Purpose: The purpose of this paper is to determine associations between initially recorded deviations in individual bedside vital parameters that contribute to total Modified Early Warning Score (MEWS) levels 2 or 3 and further clinical deterioration (MEWS level=4). Design/methodology/approach: This was a prospective study in which 27,504 vital parameter values, corresponding to a total MEWS level⩾2, belonging to 1,315 adult medical and surgical inpatient patients admitted to a 90-bed study setting at a university hospital, were subjected to binary logistic and COX regression analyses to determine associations between vital parameter values initially corresponding to total MEWS levels 2 or 3 and later deterioration to total MEWS level ⩾4, and to evaluate corresponding time intervals. Findings: Respiratory rate, heart rate and patient age were significantly (p=0.012, p<0.001 and p=0.028, respectively) associated with further deterioration from a total MEWS level 2, and the heart rate also (p=0.009) from a total MEWS level 3. Within 24 h from the initially recorded total MEWS levels 2 or 3, 8 and 17 percent of patients, respectively, deteriorated to a total MEWS level=4. Patients initially scoring MEWS 2 had a 27 percent 30-day mortality rate if they later scored MEWS level=4, and 8.7 percent if they did not. Practical implications: It is important to observe all patients closely, but especially elderly patients, if total MEWS levels 2 or 3 are tachypnoea and/or tachycardia related. Originality/value: Findings might contribute to patient safety by facilitating appropriate clinical and organizational decisions on adequate time spans for early warning scoring in general ward patients.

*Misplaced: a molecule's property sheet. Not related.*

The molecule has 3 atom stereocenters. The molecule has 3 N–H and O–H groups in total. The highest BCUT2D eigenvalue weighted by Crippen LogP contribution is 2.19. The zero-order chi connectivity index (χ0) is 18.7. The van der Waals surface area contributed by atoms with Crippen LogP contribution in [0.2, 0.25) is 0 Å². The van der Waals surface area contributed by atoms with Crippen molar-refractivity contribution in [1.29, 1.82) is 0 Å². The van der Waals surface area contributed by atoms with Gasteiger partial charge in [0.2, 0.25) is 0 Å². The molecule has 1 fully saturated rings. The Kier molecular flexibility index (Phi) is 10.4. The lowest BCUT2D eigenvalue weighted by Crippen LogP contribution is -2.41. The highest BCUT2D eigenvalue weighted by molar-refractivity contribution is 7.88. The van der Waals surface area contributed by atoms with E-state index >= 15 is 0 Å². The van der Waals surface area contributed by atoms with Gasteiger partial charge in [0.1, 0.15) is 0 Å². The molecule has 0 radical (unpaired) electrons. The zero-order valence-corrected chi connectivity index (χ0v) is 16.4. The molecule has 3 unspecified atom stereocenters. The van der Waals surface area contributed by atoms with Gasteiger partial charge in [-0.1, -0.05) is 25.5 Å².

|Tidsskrift||International Journal of Health Care Quality Assurance|
|Status||Udgivet - 11 feb. 2019|